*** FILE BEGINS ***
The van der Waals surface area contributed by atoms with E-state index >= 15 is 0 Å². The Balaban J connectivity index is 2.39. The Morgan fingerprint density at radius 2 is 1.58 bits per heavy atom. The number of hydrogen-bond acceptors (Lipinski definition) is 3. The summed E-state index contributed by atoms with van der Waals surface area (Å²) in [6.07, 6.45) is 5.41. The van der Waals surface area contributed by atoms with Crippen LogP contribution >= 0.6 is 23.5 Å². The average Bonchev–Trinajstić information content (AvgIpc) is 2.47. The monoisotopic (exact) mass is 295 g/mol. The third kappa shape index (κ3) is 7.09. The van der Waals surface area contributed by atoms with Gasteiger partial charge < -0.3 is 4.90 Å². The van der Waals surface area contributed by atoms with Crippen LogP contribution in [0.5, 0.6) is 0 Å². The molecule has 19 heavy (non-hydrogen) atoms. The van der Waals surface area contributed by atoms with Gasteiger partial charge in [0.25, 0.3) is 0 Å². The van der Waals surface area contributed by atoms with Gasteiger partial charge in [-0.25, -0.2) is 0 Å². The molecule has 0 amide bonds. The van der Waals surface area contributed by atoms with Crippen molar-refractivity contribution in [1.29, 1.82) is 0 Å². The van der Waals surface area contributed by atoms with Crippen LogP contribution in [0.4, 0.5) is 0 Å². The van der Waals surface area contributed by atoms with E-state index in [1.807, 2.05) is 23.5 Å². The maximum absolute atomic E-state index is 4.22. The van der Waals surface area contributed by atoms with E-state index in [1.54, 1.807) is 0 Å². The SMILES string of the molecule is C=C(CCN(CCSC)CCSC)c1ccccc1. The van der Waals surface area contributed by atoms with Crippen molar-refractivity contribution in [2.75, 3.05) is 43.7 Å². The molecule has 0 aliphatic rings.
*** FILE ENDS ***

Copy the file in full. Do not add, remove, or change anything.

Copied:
The van der Waals surface area contributed by atoms with E-state index >= 15 is 0 Å². The Balaban J connectivity index is 2.39. The Morgan fingerprint density at radius 2 is 1.58 bits per heavy atom. The number of hydrogen-bond acceptors (Lipinski definition) is 3. The summed E-state index contributed by atoms with van der Waals surface area (Å²) in [6.07, 6.45) is 5.41. The van der Waals surface area contributed by atoms with Crippen LogP contribution >= 0.6 is 23.5 Å². The average Bonchev–Trinajstić information content (AvgIpc) is 2.47. The monoisotopic (exact) mass is 295 g/mol. The third kappa shape index (κ3) is 7.09. The van der Waals surface area contributed by atoms with Gasteiger partial charge < -0.3 is 4.90 Å². The van der Waals surface area contributed by atoms with Crippen LogP contribution in [0.5, 0.6) is 0 Å². The molecule has 19 heavy (non-hydrogen) atoms. The van der Waals surface area contributed by atoms with Gasteiger partial charge in [0.25, 0.3) is 0 Å². The van der Waals surface area contributed by atoms with Gasteiger partial charge in [-0.25, -0.2) is 0 Å². The molecule has 0 amide bonds. The van der Waals surface area contributed by atoms with Crippen molar-refractivity contribution in [1.29, 1.82) is 0 Å². The van der Waals surface area contributed by atoms with Crippen LogP contribution in [0.4, 0.5) is 0 Å². The van der Waals surface area contributed by atoms with E-state index in [1.807, 2.05) is 23.5 Å². The maximum absolute atomic E-state index is 4.22. The van der Waals surface area contributed by atoms with E-state index in [1.54, 1.807) is 0 Å². The SMILES string of the molecule is C=C(CCN(CCSC)CCSC)c1ccccc1. The van der Waals surface area contributed by atoms with Crippen molar-refractivity contribution in [2.75, 3.05) is 43.7 Å². The molecule has 0 aliphatic rings.